The Prison Bust: Declining carceral capacity in an era of mass incarceration

Published date01 April 2024
DOIhttp://doi.org/10.1177/14624745231214426
AuthorJacob Harris,Kaitlyn M Sims,John M Eason,Louis Chuang,Victoria Ylizaliturri,Isabel Anadón,Erin Eife
Date01 April 2024
Subject MatterArticles
The Prison Bust: Declining
carceral capacity in an era
of mass incarceration
Jacob Harris
Cornell University, USA
Kaitlyn M Sims
University of Denver, USA
John M Eason
Brown University, USA
Louis Chuang
Cornell University, USA
Victoria Ylizaliturri
University of Wisconsin-Madison, USA
Isabel Anadón
University at Buffalo, SUNY
Erin Eife
Brown University, USA
Abstract
While there is a growing literature investigating the causes and consequences of the US
prison boomthe tripling of prison facilities between 1970 and 2000much less is
known about current patterns of prison closures. We use novel data capturing the uni-
verse of prison closures (N =188) from 2000 to 2022 to identify and characterize what
we term the prison bust”—the period since 2000 when prison closures began to climb
and eventually eclipse new prison building. We show that the prison bust is, in part, a
Corresponding author:
Jacob Harris, Government, Cornell University, 123 Central Ave, Ithaca, New York, United States 14853.
Email: jh2689@cornell.edu
Article
Punishment & Society
2024, Vol. 26(2) 345367
© The Author(s) 2023
Article reuse guidelines:
sagepub.com/journals-permissions
DOI: 10.1177/14624745231214426
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consequence of development-oriented prison-building policies that aggressively used
prisons to stimulate struggling local economies. The bust is primarily concentrated in
the counties that pursued prison building most aggressively, ref‌lecting a highly cyclical
and reactionary pattern of prison placement and closure. We also show that, relative
to counties with at least one prison but no closures, closures are concentrated in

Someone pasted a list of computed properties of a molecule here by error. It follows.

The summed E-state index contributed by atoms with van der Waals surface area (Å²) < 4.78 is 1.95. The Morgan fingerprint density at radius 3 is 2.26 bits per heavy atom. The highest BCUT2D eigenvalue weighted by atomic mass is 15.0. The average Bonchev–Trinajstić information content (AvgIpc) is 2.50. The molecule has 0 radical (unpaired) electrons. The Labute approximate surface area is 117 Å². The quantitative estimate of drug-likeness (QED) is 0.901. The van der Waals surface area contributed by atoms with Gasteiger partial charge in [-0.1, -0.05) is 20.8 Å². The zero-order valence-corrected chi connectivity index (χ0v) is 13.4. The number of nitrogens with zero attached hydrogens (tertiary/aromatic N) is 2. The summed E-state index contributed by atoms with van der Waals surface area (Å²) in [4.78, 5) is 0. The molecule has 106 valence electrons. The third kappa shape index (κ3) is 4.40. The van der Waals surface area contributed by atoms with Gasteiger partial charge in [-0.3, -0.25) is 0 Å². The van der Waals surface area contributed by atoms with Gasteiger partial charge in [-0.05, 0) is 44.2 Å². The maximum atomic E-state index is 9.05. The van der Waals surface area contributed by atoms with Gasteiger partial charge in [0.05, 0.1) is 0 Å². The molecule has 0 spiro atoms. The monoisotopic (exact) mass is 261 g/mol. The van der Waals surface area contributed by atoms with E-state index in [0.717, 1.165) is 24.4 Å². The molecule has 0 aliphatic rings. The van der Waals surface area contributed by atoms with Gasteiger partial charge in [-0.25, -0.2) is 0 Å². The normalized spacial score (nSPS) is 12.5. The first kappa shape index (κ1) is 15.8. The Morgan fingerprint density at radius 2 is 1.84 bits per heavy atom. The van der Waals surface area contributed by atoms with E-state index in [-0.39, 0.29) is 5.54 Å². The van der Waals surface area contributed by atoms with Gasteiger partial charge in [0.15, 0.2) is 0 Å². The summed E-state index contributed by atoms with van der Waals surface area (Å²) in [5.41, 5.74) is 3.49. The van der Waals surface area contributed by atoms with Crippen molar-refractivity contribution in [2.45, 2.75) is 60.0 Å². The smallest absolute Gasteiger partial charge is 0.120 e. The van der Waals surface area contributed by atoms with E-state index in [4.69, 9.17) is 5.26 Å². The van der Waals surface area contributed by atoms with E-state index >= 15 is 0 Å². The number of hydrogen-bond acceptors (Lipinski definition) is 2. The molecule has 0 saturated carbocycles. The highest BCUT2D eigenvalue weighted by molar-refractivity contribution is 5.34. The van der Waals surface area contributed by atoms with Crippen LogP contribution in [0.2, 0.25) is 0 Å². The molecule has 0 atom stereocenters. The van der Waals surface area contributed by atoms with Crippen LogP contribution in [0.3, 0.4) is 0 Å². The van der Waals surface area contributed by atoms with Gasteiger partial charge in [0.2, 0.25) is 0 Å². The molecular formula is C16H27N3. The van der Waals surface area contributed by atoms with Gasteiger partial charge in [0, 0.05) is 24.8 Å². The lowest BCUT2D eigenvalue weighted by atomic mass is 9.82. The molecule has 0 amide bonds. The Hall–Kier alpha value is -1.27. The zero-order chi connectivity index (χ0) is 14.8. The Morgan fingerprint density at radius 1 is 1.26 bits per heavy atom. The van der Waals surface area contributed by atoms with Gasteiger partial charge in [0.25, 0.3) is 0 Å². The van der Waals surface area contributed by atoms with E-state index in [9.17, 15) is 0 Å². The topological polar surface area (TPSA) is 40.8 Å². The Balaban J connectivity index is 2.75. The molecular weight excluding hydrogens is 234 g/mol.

metro counties with stronger local economies and multiple prisons. Overall, we high-
light the prison bust as an important new era in the history of US punishment and pro-
vide a new dataset for investigating its causes and consequences. We conclude by
discussing the theoretical and policy implications of these f‌indings.
Keywords
prison boom, prison bust, political economy, mass incarceration, rural, carceral capacity
Introduction
It is diff‌icult to overstate the scale of the carceral state in the United States. Approximately
1.2 million individuals are incarcerated within 1668 prison facilities across the country,
and nearly one-third of all counties contain at least one prison facility (Eason, 2017a;
Carson, 2022). While most research has focused on the massive carceral population,
much less attention has been paid to the enormity of carceral infrastructure and capacity
across the United States.One means of measuring carceral capacity, or the resources a
society devotes to punishment (Schoenfeld 2018: 19), is through the number and size of
prisons it contains.
Just 50 years ago, the scope of carceral capacity in the United States was signif‌icantly
smaller. In 1970, there were only 525 prisons nationwide (Eason, 2017a). As the saliency
of crime and tough on crimerhetoric spiked throughout the 1980s and 1990s, a new era
of prison building began. From 1970 to 2000, a period we call the prison boom, 1099 new
prison facilities were constructed (Eason, 2010). At the height of the boom, a new facility
was constructed an average of every 15 days (Chesney-Lind and Mauer, 2003). The
prison boom was particularly concentrated in rural areas, with more than half of
prisons built during the boom sited in rural counties (Eason, 2010). However, the moti-
vations behind the prison boom were more complex than simply keeping pace with rising
incarceration rates. Prisons were (and in many places remain) important economic, pol-
itical, and social institutions integral to the community fabric (Eason, 2017b).
1
In recent years, however, prisons have begun closing at an unprecedented rate, posing
oft-speculated but empirically unknown consequences for the communities that lose their
prison(s). We advance a framework for understanding the prison bust”—the period begin-
ning in 2000 when prison closures began trending upward and eventually outpaced new
prison openings. While a large body of work has sought to empirically map the causes
and consequences of the prison boom (Chirakijja, 2022; Eason, 2017a; Glasmeier, 2007;
King, 2004; Zhang, 2023), little is known about the current prison bust, including basic
346 Punishment & Society 26(2)

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